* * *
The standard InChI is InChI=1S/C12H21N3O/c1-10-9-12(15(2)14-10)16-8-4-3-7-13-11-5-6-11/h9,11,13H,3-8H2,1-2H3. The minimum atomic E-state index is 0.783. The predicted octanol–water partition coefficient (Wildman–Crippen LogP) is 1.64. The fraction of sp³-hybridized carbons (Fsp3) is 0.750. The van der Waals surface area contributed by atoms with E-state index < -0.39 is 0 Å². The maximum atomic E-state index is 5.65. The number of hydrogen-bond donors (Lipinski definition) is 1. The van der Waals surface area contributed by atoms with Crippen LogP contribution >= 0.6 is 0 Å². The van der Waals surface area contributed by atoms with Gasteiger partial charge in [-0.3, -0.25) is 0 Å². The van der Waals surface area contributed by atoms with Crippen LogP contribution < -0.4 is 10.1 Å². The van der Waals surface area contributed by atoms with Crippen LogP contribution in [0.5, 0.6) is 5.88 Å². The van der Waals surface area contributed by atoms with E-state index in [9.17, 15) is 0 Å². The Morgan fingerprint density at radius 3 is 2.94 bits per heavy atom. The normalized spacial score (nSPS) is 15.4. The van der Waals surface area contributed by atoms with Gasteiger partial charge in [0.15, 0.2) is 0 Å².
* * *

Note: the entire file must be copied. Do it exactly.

The standard InChI is InChI=1S/C12H21N3O/c1-10-9-12(15(2)14-10)16-8-4-3-7-13-11-5-6-11/h9,11,13H,3-8H2,1-2H3. The minimum atomic E-state index is 0.783. The predicted octanol–water partition coefficient (Wildman–Crippen LogP) is 1.64. The fraction of sp³-hybridized carbons (Fsp3) is 0.750. The van der Waals surface area contributed by atoms with E-state index < -0.39 is 0 Å². The maximum atomic E-state index is 5.65. The number of hydrogen-bond donors (Lipinski definition) is 1. The van der Waals surface area contributed by atoms with Crippen LogP contribution >= 0.6 is 0 Å². The van der Waals surface area contributed by atoms with Gasteiger partial charge in [-0.3, -0.25) is 0 Å². The van der Waals surface area contributed by atoms with Crippen LogP contribution < -0.4 is 10.1 Å². The van der Waals surface area contributed by atoms with Crippen LogP contribution in [0.5, 0.6) is 5.88 Å². The van der Waals surface area contributed by atoms with E-state index in [9.17, 15) is 0 Å². The Morgan fingerprint density at radius 3 is 2.94 bits per heavy atom. The normalized spacial score (nSPS) is 15.4. The van der Waals surface area contributed by atoms with Gasteiger partial charge in [0.15, 0.2) is 0 Å².